Is that it, then? Is the comedy album a relic? Cable television doubtlessly stole a lot of their steam; whereas Bill Cosby put out at least one record a year between 1963 and 1973, today someone like Lewis Black produces HBO or Comedy Central specials at the same rate. Then there's the obvious fragmenting of culture, so that you and I could go our whole lives unexposed to each other's artistic and entertainment touchstones.

Maybe I'm becoming a cranky old coot (check that: I know I'm becoming a cranky old coot, I'm just not sure whether it applies to this issue), but it seems like something valuable has been lost. Something communal, some secret clubhouse conjuring the theater of the mind. It's hard to put a finger on it. I didn't even notice it'd gone missing until this morning.

* * *
Great new word of the day: Pleonastic. It means repetitive or redundant (perhaps like that definition itself). Work it into a conversation.


ronnie said...

I remember the first time I heard a Cheech & Chong album, at around 16. I laughed so hard I thought I was going to pass out. Don't know how much of an impact they had on mainstream culture (little, I suspect) but they sure as hell had an impact on the subculture. Them, and Monty Python, seem to have been the last gasps, no? I agree that cable (and now the internet) are what replaced them.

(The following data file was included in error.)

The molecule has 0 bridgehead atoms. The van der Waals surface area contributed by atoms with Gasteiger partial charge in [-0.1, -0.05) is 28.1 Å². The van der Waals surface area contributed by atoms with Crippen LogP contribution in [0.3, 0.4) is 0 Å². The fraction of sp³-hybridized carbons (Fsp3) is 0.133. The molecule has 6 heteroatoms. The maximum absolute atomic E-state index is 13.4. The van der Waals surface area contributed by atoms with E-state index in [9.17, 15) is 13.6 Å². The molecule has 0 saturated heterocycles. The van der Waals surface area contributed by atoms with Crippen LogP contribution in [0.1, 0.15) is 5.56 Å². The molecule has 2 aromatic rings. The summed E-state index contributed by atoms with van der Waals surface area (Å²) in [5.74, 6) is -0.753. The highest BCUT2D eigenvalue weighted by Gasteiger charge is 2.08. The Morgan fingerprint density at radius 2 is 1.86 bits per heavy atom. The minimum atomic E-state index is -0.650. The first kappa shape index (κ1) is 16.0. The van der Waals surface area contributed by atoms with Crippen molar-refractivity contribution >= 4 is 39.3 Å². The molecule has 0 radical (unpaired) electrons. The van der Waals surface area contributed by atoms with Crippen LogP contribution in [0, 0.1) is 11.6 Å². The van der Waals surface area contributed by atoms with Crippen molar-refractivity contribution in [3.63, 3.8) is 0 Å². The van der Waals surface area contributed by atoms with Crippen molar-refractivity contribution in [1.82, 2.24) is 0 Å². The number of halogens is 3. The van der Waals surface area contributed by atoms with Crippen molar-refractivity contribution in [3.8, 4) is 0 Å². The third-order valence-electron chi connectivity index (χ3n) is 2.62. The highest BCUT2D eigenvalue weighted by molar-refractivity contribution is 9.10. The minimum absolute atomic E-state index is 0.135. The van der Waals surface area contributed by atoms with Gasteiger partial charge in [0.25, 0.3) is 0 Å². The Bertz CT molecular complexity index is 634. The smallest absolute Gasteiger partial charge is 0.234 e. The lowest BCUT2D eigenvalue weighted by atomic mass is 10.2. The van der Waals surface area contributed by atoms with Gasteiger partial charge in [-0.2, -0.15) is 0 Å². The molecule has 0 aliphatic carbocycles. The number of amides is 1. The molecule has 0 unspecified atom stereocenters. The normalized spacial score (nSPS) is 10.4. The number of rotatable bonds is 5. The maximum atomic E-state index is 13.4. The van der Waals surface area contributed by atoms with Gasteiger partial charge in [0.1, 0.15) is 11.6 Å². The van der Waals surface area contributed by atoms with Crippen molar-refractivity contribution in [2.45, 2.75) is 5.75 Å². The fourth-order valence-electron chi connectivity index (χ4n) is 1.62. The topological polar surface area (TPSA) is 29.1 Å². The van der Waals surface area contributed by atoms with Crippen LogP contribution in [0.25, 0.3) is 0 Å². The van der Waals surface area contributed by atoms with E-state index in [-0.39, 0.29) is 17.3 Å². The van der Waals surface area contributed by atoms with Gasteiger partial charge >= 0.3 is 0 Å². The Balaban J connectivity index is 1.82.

Sherwood Harrington said...

I love this post.

Oh, yes, I remember many evenings with friends, (some wasted, some not, and you can take "wasted" however you want) listening to comedy on vinyl. It's a shame that comedy albums seem to be gone; I agree with you and ronnie about where they went (to cable and the internet.)